Jason Clarke Antiques

Huge Cased Set of Engineers Vernier Calipers by Troughton & Simms London


For sale a huge early Twentieth Century cased set of engineers vernier calipers by Troughton & Simms Ltd

Comprised of thick brass with steel jaws, these enormous calipers measure 38.5 inches by 17.5 inches. The main scale is divided for 28 inches and 30 inches (outside & inside measurements). The two-part auxiliary scale for precision reading has locking screws on the side and fine adjustment screw attached at the top. The company name of Troughton & Simms Ltd, London is engraved at the far end of the scale.

The calipers come complete with their original pine L shaped hinged case with fitted and baised interior. A truly spectacular engineering instrument both for its enormous proportions, it’s state of preservation and its quality of manufacture.

The Troughton family of scientific instrument makers were prolific and highly respected manufacturers from the mid eighteen century. Edward Troughton was trading on his own by 1804 and was responsible for considerably expanding the Troughton’s reputation for quality during his lifetime. He was apprenticed to his brother John in 1770 and later formed a partnership with him named J&E Troughton. Following John’s retirement in 1804, he maintained the business in his own right and was elected a Fellow of The Royal Society in 1810. He was considered a peer of the great Jesse Ramsden, responsible for numerous developments in surveying and navigational instruments including the invention of the pocket sextant. From 1826 Troughton merged his business with that of William Simms.

Simms was born in Birmingham but moved with his family to London where his father was employed in making marine compasses. He was apprenticed to a goldsmith, William Penstone but turned over to his father (also William) two years before completion. In 1815, he emerged and went into business as a Freeman of the Goldsmiths Company of London. Soon after, he submitted his plans for an ‘improved protractor’ to The Royal Society and was supported by Thomas Jones, the famous instrument maker from Charing Cross and originally one of Jesse Ramsden’s workmen. His work and ideas on the development of dividing engines brought him into close contact with Edward Troughton as Simms, re-divided an engine that had been made by Troughton some years earlier and required an overhaul however, the relationship with Troughton is considered to have been formed after working together on a commission for Sir James South for the East India Company.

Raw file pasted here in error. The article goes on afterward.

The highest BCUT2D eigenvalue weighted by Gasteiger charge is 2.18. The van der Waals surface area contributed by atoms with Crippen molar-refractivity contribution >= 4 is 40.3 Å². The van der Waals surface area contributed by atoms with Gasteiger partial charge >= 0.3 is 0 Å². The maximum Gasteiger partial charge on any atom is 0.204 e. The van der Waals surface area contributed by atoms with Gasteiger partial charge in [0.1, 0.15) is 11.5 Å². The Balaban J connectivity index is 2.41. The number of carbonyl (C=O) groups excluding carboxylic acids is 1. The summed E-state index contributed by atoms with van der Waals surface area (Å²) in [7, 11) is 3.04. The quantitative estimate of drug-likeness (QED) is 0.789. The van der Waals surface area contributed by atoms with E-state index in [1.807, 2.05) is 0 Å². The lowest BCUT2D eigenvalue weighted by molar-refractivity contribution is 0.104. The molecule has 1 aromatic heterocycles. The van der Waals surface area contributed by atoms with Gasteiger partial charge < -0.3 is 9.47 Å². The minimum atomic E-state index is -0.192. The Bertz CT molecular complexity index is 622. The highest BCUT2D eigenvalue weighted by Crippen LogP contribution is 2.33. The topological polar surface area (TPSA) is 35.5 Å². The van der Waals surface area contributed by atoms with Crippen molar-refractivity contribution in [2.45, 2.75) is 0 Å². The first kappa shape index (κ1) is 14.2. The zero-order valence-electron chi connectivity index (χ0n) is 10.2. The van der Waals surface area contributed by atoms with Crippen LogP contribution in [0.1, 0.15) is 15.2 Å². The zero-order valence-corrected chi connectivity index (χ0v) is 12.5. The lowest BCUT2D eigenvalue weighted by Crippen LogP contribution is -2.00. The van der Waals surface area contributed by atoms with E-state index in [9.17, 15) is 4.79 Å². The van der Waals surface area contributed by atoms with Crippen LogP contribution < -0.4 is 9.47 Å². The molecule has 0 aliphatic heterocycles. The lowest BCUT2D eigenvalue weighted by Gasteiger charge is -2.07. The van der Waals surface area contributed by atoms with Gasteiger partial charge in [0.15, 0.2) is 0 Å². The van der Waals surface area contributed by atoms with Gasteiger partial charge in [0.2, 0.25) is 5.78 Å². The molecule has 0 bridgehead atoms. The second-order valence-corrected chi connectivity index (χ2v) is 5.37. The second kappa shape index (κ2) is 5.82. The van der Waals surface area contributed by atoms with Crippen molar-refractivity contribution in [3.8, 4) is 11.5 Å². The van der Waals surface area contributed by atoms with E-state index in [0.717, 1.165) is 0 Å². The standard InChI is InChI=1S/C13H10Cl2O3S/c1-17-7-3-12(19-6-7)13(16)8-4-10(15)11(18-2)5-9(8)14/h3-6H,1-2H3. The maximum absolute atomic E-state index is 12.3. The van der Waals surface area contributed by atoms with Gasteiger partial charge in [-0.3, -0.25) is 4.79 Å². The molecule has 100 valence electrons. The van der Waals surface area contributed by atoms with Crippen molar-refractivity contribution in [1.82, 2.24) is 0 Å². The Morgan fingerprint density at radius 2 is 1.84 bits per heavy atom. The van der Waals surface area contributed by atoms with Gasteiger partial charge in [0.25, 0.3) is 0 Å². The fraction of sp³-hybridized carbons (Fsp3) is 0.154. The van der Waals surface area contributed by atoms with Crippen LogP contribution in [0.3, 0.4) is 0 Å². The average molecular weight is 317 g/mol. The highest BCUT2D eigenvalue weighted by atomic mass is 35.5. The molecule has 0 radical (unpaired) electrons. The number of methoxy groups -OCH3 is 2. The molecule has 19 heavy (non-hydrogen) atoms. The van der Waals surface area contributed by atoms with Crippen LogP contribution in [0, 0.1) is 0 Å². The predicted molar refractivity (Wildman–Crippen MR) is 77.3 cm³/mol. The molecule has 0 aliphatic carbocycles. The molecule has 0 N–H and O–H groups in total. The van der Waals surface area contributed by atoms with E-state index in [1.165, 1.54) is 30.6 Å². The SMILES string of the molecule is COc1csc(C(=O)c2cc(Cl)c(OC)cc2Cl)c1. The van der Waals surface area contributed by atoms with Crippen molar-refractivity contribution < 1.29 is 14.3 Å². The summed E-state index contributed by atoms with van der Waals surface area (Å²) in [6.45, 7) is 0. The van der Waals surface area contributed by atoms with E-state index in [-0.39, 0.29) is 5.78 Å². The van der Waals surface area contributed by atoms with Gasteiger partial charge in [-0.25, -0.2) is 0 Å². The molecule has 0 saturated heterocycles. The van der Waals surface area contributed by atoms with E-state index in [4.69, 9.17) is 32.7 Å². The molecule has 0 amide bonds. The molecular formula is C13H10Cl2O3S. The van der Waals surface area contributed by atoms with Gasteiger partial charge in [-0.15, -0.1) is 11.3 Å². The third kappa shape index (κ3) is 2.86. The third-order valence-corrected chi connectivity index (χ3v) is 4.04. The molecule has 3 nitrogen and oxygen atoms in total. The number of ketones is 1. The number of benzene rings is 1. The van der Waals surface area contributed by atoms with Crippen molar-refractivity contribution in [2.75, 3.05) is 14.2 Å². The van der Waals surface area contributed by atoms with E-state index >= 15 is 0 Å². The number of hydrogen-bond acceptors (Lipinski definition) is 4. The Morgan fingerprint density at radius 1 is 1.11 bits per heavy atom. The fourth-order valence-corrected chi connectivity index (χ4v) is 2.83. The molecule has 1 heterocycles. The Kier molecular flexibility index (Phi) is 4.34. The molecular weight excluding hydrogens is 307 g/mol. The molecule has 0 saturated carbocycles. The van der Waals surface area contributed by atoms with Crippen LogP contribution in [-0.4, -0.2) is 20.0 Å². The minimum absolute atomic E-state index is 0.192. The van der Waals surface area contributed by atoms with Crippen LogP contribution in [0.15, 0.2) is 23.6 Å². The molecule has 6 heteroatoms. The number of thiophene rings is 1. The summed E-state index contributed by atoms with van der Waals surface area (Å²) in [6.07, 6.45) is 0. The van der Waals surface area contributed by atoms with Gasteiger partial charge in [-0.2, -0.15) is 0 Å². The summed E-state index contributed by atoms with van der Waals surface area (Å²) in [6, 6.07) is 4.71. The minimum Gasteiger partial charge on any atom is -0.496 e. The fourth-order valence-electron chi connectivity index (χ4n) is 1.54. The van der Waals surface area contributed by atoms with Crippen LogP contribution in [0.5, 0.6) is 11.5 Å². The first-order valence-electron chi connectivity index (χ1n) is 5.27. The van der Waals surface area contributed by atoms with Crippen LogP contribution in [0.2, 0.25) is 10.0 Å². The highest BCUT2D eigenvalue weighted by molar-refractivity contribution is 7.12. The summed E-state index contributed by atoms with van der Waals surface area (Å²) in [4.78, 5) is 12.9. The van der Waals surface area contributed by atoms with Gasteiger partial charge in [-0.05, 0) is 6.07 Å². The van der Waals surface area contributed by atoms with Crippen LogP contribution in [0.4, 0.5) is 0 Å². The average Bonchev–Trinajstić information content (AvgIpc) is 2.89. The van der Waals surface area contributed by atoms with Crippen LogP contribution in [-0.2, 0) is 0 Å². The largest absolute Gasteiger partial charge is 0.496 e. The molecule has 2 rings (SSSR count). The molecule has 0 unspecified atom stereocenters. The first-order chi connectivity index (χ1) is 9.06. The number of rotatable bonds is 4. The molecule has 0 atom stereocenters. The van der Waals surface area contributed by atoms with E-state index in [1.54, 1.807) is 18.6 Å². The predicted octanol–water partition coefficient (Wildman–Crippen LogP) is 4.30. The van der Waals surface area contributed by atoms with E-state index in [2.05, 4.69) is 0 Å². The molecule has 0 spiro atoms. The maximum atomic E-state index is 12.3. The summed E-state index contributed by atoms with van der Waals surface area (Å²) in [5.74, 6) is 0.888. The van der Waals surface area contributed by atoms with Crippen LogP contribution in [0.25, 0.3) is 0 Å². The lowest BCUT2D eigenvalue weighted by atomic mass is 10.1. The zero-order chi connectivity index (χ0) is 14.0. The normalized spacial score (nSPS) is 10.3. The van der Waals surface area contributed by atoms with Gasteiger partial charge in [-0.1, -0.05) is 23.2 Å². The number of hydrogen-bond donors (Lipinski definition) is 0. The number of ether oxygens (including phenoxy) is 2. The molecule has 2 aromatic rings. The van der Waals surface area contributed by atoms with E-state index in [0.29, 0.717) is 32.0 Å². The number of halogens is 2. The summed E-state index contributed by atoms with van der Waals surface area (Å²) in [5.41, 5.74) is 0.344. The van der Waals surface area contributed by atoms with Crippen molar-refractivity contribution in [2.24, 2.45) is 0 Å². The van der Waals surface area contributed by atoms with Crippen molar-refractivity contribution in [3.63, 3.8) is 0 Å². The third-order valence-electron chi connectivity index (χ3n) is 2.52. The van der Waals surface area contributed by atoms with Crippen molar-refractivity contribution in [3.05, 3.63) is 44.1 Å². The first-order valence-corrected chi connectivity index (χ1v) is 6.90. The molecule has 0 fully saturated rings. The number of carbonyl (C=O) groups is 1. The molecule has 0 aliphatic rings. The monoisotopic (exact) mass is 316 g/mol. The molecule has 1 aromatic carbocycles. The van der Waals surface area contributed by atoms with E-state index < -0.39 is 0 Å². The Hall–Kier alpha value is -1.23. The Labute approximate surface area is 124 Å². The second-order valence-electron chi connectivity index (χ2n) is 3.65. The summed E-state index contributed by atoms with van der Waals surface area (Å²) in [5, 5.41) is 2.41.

The partners continued to work at the highest levels, involving themselves in manufacturing instruments for expeditionary surveys and at home for the new and burgeoning railway industry which sprang up in the 1830’s. Troughton would have been in his seventies by this point, and he eventually died in June 1835 leaving Simms to continue as the sole remaining partner.

Although the loss of such a pillar of the industry must have been significant, Simms continued to work with The Royal Observatory and went on to exhibit at the Great Exhibition of 1851 under the original company name.

James Glaisher’s report of the Philosophical Instrument Class of the Exhibition makes it clear that amongst the instruments shown by Simms there were included some earlier pieces that were manufactured by Troughton himself for the Astronomer Royal at Greenwich. For these instruments to remain relevant thirty years later is certainly an accolade.

Probably owing to the hugely difficult competition, its seems that Simms was not successful in achieving a medal for his efforts according to Glaisher’s report, however, he states:

“For the several inventions in these beautiful instruments, the jury voted unanimously the Council medal to Mr Simm, and which award was also passed unanimously by the Group, but was not confirmed by the Council of Chairmen, and therefore Mr Simms will not receive that kind of medal to which the Jury considers him fully entitled.”

William Simms died nine years later in 1860, the same year that an expansion of manufacturing works had been opened at Charlton. His son (also William) and his cousin James continued to run the business thereafter and maintained the company’s good and expanding reputation at home and abroad. It became increasingly involved in providing instruments for military use and although the Great War would likely have seen an increase in demand for the company’s products, it merged in 1922 with T Cooke & Sons to become, Cooke Troughton & Simms after running into financial difficulties.

The company still exists today and now trades as Cooke Optics Limited with a focus on cinematography lenses. 

From a dating perspective, it is known that Troughton & Simms became an incorporated company during the Great War (1915) and owing to the engraving we can therefore date this instrument to a seven year period between 1915 and 1922. My suspicion given the enormous dimensions of these calipers is that they were intended for military engineering and manufacturing use during the First World War.

Circa 1915

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